I look forward to getting it to the range again.
 
Posts: 17 | Registered: August 27, 2014Reply With QuoteReport This Post
Bookers Bourbon
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Excellent. Looking forward to your next range report.



BUCK FIDEN

“Fate whispers to the warrior, 'You can not withstand the storm.'
The warrior whispers back, 'I AM THE STORM."


NRA ENDOWMENT LIFE MEMBER
 
Posts: 6110 | Location: Arkansas  | Registered: November 06, 2010Reply With QuoteReport This Post
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quote:
Originally posted by jmf552:
Polished and reblued barrel transition

What does this mean?
 
Posts: 2350 | Location: Texas | Registered: June 17, 2003Reply With QuoteReport This Post
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quote:
Originally posted by iron chef:
quote:
Originally posted by jmf552:
Polished and reblued barrel transition

What does this mean?

I wondered that too. I disassembled it and appears they polished and reblued the breech face. Why they didn't just say that, I dunno. It did not seem they did anything to the barrel itself.
 
Posts: 17 | Registered: August 27, 2014Reply With QuoteReport This Post
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I edited this post significantly because my original comments gave too much credence to the idea that the “barrel transition” that was polished and reblued was the breech face of the slide. I was willing to entertain the notion that an exceptionally rough breech face could interfere with chambering the cartridge, but that is just not reasonable.
==============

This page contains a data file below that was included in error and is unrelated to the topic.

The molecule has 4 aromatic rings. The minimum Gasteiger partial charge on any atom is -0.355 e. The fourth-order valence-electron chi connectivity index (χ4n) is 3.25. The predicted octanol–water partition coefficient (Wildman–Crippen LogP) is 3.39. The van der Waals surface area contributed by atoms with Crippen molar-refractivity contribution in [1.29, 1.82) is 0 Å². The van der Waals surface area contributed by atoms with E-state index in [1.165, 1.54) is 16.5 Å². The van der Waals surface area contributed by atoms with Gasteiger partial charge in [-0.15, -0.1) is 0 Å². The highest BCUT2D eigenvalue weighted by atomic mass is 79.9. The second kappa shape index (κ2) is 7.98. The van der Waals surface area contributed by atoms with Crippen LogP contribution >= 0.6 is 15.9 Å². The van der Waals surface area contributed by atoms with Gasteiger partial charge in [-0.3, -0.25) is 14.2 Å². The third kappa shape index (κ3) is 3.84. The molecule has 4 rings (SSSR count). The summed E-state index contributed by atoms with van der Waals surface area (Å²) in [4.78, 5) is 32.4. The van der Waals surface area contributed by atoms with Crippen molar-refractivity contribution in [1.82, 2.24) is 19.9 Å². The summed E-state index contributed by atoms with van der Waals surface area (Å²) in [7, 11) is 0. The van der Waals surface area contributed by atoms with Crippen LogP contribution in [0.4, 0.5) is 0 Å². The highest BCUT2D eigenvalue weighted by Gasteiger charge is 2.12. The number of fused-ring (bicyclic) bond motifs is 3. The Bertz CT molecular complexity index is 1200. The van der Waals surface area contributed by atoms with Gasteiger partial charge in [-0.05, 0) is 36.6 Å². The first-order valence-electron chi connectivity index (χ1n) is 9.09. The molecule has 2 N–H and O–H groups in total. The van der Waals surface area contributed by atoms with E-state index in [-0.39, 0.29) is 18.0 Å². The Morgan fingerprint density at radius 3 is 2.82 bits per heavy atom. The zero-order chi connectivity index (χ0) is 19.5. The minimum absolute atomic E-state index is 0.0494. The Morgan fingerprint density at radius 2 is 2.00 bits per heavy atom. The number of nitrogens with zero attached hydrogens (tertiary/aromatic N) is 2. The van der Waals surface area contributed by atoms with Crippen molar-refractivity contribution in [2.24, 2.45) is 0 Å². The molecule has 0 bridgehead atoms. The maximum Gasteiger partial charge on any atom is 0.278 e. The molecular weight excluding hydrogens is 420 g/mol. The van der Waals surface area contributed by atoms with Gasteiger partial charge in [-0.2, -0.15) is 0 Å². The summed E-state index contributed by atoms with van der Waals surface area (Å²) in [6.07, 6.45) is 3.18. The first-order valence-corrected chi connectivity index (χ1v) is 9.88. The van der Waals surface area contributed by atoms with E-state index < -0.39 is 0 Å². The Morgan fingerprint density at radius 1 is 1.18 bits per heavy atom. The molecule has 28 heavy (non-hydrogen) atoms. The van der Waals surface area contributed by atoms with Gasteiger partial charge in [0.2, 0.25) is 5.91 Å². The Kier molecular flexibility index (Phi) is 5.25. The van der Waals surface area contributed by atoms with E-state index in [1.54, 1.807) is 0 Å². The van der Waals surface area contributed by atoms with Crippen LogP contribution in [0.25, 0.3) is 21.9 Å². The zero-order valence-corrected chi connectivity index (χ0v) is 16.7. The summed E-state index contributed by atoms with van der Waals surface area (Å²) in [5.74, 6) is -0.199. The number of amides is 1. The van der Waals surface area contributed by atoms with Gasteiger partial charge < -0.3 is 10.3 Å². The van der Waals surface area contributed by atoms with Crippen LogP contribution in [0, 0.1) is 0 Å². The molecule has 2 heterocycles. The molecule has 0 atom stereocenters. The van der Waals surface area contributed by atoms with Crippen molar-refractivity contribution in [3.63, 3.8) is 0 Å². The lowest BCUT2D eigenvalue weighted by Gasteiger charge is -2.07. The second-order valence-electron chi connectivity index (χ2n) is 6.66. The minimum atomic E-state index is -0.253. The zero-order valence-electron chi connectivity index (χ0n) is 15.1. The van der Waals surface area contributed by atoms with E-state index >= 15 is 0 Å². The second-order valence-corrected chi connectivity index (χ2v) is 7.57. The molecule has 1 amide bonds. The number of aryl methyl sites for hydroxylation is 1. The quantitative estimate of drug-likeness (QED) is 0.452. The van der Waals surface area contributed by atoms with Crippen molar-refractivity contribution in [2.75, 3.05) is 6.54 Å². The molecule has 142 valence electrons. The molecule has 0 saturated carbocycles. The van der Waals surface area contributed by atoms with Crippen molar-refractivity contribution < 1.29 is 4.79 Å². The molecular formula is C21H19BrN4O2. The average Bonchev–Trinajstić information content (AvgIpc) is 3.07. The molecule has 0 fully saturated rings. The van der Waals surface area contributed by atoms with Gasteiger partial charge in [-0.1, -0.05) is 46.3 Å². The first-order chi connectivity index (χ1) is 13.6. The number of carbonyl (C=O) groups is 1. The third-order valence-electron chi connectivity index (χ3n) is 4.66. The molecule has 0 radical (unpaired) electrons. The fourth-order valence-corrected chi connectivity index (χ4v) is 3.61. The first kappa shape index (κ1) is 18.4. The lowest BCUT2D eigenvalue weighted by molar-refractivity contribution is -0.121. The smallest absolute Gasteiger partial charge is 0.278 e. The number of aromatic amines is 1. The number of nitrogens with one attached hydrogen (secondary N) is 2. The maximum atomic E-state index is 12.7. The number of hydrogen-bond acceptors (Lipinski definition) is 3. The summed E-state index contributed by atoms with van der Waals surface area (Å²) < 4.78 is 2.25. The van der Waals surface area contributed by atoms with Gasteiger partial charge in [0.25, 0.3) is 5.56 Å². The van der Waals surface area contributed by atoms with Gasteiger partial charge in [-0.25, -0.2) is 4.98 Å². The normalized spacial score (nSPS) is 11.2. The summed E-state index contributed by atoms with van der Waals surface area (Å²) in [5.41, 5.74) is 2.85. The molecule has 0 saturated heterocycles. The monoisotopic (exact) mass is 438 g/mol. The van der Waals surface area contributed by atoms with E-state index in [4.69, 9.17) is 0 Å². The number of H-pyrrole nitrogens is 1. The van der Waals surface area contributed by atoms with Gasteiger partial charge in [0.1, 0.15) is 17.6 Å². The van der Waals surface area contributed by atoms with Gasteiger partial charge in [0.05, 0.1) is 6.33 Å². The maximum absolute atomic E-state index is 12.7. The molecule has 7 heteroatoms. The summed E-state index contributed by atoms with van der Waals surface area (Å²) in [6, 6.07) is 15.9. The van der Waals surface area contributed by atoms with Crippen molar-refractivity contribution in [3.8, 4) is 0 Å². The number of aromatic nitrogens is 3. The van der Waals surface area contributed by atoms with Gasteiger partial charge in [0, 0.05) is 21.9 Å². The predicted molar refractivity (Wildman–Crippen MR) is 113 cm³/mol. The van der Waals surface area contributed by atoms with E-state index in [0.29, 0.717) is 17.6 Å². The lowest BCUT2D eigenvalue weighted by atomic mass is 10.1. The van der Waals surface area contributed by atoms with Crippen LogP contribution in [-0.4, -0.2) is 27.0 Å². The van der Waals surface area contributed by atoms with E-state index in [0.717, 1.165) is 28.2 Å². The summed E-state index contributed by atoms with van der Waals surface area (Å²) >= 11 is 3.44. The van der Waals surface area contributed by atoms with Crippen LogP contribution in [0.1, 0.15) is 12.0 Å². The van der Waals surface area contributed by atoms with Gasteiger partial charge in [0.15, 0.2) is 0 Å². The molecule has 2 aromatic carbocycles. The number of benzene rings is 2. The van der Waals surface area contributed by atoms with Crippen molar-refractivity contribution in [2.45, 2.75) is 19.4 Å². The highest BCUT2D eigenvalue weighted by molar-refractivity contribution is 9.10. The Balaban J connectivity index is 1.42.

I am not certain what “barrel transition” means, but I do not believe it has anything to do with the breech face. The breech face is the vertical surface of the slide just behind the ejection port that the firing pin protrudes through when the cartridge is fired. See the picture below.

The breech face of most SIG pistols, including the P365, isn’t “blued” in the first place, so I don’t understand how it could be “reblued.” That’s especially true because the slide is made of stainless steel which would complicate matters. It would be interesting to see photos of the area that was thought to be modified.

I believe that “barrel transition” much more likely refers to the transition ridge at the top of the feed ramp between the ramp and the chamber. If that’s too rough, sharp, or abrupt, it can hinder chambering because the cartridge may hang up there. Slightly radiusing and polishing that transition point is something I did a number of times years ago with early autoloading pistols of the time and it did help eliminate chambering problems. Because the barrel isn’t (AFIK) stainless steel and the ramp is normally blued, it would be possible to reblue it. Unless one is very familiar with the part and if the work is done carefully, the modification might not be apparent.


Top of the feed ramp, i.e., the “barrel transition”? As we can see, mine is not perfectly smooth, and it is blued.





The breech face which is not blued. I strongly doubt that’s where the work on the OP’s gun was done.


This message has been edited. Last edited by: sigfreund,




“The fundamental cause of trouble in the world today is that the stupid are cocksure while the intelligent are full of doubt.”
— Bertrand Russell
 
Posts: 44498 | Location: 10,150 Feet Above Sea Level in Colorado | Registered: April 04, 2002Reply With QuoteReport This Post
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@sigfreund: I don't have a camera that will take detailed close up pics like yours. I took the direct approach and called Sig. The customer service guy didn't know, but he was curious about it too. He talked to the gunsmith and called me back.

It turns out you were right, they did polish and reblue the feed ramp. Not sure why they didn't just say that. All I really care about is that it works. I am going to try to get to the range and 200 round through it soon. I will report back.
 
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@sigfreund: Good call!


*****
Today, my jurisdiction ends here…
 
Posts: 91 | Registered: August 21, 2021Reply With QuoteReport This Post
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One thing that is obvious is that the replaced extractor looks more robust than the original one. The claw on the new one looks beefier.
 
Posts: 17 | Registered: August 27, 2014Reply With QuoteReport This Post